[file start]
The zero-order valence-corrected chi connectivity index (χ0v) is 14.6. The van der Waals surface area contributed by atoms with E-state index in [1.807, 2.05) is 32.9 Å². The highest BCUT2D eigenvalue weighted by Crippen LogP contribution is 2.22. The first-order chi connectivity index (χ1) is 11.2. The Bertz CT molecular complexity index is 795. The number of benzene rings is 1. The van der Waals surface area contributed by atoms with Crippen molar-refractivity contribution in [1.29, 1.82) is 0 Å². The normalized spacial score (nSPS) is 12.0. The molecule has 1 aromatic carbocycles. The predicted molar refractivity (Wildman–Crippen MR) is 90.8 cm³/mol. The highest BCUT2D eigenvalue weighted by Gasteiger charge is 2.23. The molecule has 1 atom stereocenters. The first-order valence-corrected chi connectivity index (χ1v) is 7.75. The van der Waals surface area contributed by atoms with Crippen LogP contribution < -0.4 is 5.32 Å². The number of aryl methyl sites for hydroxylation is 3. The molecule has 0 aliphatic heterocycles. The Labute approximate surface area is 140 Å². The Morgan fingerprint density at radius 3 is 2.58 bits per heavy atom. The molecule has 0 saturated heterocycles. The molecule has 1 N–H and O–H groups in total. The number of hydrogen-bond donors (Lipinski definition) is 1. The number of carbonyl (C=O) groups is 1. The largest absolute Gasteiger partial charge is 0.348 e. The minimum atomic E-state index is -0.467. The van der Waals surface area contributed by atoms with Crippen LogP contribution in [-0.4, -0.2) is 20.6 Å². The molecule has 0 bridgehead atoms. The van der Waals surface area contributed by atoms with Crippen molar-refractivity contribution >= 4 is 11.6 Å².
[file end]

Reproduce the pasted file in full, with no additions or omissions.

The zero-order valence-corrected chi connectivity index (χ0v) is 14.6. The van der Waals surface area contributed by atoms with E-state index in [1.807, 2.05) is 32.9 Å². The highest BCUT2D eigenvalue weighted by Crippen LogP contribution is 2.22. The first-order chi connectivity index (χ1) is 11.2. The Bertz CT molecular complexity index is 795. The number of benzene rings is 1. The van der Waals surface area contributed by atoms with Crippen molar-refractivity contribution in [1.29, 1.82) is 0 Å². The normalized spacial score (nSPS) is 12.0. The molecule has 1 aromatic carbocycles. The predicted molar refractivity (Wildman–Crippen MR) is 90.8 cm³/mol. The highest BCUT2D eigenvalue weighted by Gasteiger charge is 2.23. The molecule has 1 atom stereocenters. The first-order valence-corrected chi connectivity index (χ1v) is 7.75. The van der Waals surface area contributed by atoms with Crippen LogP contribution < -0.4 is 5.32 Å². The number of aryl methyl sites for hydroxylation is 3. The molecule has 0 aliphatic heterocycles. The Labute approximate surface area is 140 Å². The Morgan fingerprint density at radius 3 is 2.58 bits per heavy atom. The molecule has 0 saturated heterocycles. The molecule has 1 N–H and O–H groups in total. The number of hydrogen-bond donors (Lipinski definition) is 1. The number of carbonyl (C=O) groups is 1. The largest absolute Gasteiger partial charge is 0.348 e. The minimum atomic E-state index is -0.467. The van der Waals surface area contributed by atoms with Crippen LogP contribution in [-0.4, -0.2) is 20.6 Å². The molecule has 0 bridgehead atoms. The van der Waals surface area contributed by atoms with Crippen molar-refractivity contribution >= 4 is 11.6 Å².